Hurricane Predictions Improved Just Before Sandy
The U.S. National Oceanic and Atmospheric Administration's Oct. 27 prediction for Hurricane Sandy. The U.S.' ability to predict tropical storm tracks and intensities has improved dramatically over the past few years.
Data from flying planes directly into storms, plus some algorithm changes, have improved the U.S.' storm predictions every year over the past few years, IEEE Spectrum reported. With the 2012 hurricane season, scientists improved their predictions for the intensity of storms for the first time in 20 years.
Just this year, the U.S. Global Forecast System has improved estimates of hurricanes' tracks by 20 percent and intensity by 10 to 20 percent, Robert Gall, technical director for hurricane forecast improvement at the National Oceanic and Atmospheric Administration, told Spectrum. The changes are part of the National Weather Service's larger goals to sharpen track and intensity predictions by 20 percent by 2014, and by 50 percent by 2019, Spectrum reported.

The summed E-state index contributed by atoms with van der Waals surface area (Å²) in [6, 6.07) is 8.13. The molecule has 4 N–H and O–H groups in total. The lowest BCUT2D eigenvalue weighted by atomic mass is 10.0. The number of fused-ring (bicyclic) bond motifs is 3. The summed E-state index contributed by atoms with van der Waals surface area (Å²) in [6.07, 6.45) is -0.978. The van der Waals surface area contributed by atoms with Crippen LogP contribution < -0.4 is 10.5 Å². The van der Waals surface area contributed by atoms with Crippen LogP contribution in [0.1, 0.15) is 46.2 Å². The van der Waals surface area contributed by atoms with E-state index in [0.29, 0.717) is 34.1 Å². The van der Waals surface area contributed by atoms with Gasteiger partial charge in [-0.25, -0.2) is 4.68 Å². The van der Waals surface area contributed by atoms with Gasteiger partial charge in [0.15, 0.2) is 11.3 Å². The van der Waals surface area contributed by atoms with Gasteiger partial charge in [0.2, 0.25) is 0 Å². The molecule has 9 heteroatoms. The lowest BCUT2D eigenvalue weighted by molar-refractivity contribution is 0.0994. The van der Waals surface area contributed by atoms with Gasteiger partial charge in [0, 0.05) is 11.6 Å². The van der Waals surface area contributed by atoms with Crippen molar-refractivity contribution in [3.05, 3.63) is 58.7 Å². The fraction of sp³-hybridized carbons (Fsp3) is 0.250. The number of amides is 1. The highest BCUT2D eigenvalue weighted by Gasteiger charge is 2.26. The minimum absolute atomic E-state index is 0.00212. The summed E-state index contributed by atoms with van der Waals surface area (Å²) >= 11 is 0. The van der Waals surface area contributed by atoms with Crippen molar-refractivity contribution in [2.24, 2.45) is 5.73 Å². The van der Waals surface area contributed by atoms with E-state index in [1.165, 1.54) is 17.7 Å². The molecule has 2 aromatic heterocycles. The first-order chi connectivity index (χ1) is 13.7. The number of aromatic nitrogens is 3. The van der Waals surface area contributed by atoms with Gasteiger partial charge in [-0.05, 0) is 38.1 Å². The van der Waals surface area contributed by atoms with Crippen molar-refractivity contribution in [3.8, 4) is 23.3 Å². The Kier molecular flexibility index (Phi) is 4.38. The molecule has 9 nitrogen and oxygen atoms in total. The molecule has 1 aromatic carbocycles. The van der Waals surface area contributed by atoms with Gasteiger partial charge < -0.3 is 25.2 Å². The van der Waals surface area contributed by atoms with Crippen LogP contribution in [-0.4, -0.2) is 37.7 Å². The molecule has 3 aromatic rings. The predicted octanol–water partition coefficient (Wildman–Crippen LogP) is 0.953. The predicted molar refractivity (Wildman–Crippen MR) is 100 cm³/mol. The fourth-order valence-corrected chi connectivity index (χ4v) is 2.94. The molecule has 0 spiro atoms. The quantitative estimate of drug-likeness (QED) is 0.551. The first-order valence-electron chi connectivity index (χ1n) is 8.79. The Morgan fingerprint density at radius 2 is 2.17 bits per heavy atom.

Nevertheless, Sandy was a difficult storm to understand at first. The National Weather Service uses several computer models to predict a hurricane's path. When the models agree, predictions are more certain; when they have different outcomes, forecasters are unsure what will happen. In Sandy's case, the models initially disagreed about whether the storm would veer off to sea or make for land. By Oct. 25, however, the differences began clearing and by Oct. 27, all the models agreed that Sandy was heading toward the U.S. mainland.
The Spectrum story, which was published Oct. 28, ends with Gall's reporting that Sandy was expected to reach the U.S. as "barely a Category 1 storm, the lowest in the intensity rankings, but will come with a big storm surge and huge amounts of rain." Sandy made landfall in North America earlier than expected as a post-tropical cyclone with hurricane-force winds. The resulting storm surges were higher than predicted, causing severe flooding in New Jersey and New York.
Source: IEEE Spectrum